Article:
For too long, I've been unable to think. When I was admitted to a psychiatric clinic, earlier this year, there were so many broken connections in my head it could only be described as a complete system crash. I couldn't function even at a basic bio-mechanical level let alone communicate coherently. The psychotropic drugs my doctors prescribed controlled the collapse but soon they turned my brain to mush. Thinking was like squinting into an opaque lens smeared with oil: the simplest ideas were formless shadows, too faint to make out.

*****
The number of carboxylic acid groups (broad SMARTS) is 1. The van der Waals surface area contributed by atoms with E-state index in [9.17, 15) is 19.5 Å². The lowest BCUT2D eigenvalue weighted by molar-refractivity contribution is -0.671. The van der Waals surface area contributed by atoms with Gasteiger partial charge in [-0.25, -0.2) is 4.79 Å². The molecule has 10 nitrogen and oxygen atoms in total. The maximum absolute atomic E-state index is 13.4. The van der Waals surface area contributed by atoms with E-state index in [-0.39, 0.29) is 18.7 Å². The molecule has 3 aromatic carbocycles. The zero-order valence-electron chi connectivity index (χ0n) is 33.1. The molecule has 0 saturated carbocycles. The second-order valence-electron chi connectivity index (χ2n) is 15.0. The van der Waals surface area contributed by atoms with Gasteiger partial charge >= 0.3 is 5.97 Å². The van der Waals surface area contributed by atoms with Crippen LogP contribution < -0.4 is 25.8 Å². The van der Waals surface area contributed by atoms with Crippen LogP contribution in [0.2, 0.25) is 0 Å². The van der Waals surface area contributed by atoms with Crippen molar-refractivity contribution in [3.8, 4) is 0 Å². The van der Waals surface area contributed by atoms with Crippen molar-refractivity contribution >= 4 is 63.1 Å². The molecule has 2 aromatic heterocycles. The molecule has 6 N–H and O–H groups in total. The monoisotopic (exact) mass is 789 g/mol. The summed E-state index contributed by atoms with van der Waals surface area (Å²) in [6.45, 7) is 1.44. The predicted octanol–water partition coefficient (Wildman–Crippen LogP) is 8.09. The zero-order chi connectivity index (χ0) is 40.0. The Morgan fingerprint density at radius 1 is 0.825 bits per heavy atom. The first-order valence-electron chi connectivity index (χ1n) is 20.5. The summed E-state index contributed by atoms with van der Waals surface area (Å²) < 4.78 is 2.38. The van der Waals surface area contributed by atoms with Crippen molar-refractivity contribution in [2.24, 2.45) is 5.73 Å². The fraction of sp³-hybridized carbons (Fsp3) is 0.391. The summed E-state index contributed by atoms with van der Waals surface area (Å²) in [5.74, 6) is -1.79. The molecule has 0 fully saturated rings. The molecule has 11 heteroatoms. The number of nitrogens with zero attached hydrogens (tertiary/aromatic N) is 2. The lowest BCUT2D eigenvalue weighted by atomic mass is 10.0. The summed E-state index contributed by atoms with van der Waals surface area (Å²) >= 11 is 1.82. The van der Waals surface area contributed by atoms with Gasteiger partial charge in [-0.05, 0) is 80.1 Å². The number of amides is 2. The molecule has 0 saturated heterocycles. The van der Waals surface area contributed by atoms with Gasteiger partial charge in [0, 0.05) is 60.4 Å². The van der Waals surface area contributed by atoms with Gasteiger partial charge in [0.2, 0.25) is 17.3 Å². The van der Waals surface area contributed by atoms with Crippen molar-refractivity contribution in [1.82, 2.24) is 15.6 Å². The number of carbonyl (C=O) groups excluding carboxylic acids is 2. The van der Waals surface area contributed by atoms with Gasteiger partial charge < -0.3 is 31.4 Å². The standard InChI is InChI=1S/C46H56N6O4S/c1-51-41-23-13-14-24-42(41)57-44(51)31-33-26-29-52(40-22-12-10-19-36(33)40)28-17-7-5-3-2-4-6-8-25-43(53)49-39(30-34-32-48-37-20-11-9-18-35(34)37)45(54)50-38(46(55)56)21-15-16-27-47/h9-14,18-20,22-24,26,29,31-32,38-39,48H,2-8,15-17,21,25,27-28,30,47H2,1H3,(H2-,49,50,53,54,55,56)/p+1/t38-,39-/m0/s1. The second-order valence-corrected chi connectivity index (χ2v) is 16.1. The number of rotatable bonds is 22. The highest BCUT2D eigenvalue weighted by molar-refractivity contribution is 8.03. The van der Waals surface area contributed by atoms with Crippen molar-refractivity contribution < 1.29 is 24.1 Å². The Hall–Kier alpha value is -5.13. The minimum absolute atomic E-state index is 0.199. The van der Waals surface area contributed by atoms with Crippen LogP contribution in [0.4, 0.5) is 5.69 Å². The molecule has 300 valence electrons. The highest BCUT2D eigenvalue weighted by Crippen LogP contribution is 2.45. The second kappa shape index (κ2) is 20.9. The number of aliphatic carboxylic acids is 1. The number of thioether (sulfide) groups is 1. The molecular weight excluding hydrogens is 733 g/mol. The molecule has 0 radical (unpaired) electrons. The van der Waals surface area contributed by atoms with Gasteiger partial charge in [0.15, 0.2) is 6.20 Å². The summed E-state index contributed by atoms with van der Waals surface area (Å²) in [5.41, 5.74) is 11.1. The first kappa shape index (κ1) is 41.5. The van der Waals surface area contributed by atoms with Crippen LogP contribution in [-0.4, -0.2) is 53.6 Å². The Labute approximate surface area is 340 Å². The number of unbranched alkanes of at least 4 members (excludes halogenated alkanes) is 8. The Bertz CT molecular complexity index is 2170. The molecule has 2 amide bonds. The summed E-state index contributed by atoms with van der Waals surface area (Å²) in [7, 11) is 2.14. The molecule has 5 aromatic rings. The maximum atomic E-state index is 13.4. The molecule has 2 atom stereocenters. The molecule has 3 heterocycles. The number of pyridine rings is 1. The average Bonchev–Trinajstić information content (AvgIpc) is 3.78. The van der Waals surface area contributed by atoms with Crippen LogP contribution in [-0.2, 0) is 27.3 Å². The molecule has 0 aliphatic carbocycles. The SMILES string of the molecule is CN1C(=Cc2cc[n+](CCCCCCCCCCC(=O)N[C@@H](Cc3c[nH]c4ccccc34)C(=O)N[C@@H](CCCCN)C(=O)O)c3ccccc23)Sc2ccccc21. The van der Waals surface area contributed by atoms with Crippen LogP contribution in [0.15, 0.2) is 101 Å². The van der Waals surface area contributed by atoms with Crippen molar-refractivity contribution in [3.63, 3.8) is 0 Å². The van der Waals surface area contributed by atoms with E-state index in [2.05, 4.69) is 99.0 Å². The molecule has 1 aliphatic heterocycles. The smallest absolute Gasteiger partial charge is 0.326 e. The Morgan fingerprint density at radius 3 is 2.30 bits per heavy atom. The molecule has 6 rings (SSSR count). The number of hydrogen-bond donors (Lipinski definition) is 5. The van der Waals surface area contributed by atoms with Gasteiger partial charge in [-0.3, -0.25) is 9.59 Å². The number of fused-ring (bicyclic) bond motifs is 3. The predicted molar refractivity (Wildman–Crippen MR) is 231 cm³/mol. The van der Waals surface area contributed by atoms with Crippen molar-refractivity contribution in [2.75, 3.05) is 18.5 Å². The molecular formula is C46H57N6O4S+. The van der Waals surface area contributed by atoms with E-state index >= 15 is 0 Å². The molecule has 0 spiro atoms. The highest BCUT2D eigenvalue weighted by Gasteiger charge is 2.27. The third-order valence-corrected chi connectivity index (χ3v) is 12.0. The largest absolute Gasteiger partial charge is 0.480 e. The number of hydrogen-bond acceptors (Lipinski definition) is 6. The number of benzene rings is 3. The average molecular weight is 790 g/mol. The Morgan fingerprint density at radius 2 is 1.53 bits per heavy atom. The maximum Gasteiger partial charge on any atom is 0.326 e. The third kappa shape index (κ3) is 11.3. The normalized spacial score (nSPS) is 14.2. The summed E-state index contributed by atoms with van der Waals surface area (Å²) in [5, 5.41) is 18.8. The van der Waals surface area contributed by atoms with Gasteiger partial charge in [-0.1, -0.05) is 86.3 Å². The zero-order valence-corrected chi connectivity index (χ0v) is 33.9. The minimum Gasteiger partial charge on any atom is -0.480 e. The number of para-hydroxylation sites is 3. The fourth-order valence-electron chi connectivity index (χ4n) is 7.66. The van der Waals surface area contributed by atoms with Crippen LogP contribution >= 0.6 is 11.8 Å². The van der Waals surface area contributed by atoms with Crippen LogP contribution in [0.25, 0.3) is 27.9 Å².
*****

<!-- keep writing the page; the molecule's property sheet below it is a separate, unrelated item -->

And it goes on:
I withdrew from the drugs against the doctors advice. I was left with a relentless, repetitive electro-static jolt that, for a time, was an insurmountable obstacle to comfort inside my own head.After I was discharged, I distracted myself as best I could. I was desperate to be productive again so I focussed on practical tasks, like setting up somewhere in which to work. I cancelled out the mental white noise with rigorous physical exercise. When I began making art again, I didn't have to think: I just worked on what I had conceived before I broke down rather than try anything new.Thinking deeply, coherently, and creatively matters to me. I became an artist because I wanted to live a life of the mind, immersed in new and evolving ideas. Now that I'm settled into a routine – albeit in the last place I expected to be, my former home town of Brisbane, where I have returned to be close to my ailing father – I can retreat back into my own head space and plot what comes next in work that has always been primarily conceptual despite its apparently easy accessibility.Without the gritty substance of good ideas, productivity is hollow and pointless. The complex, architectural process of conception doesn't just give meaning to my work, it gives meaning to me.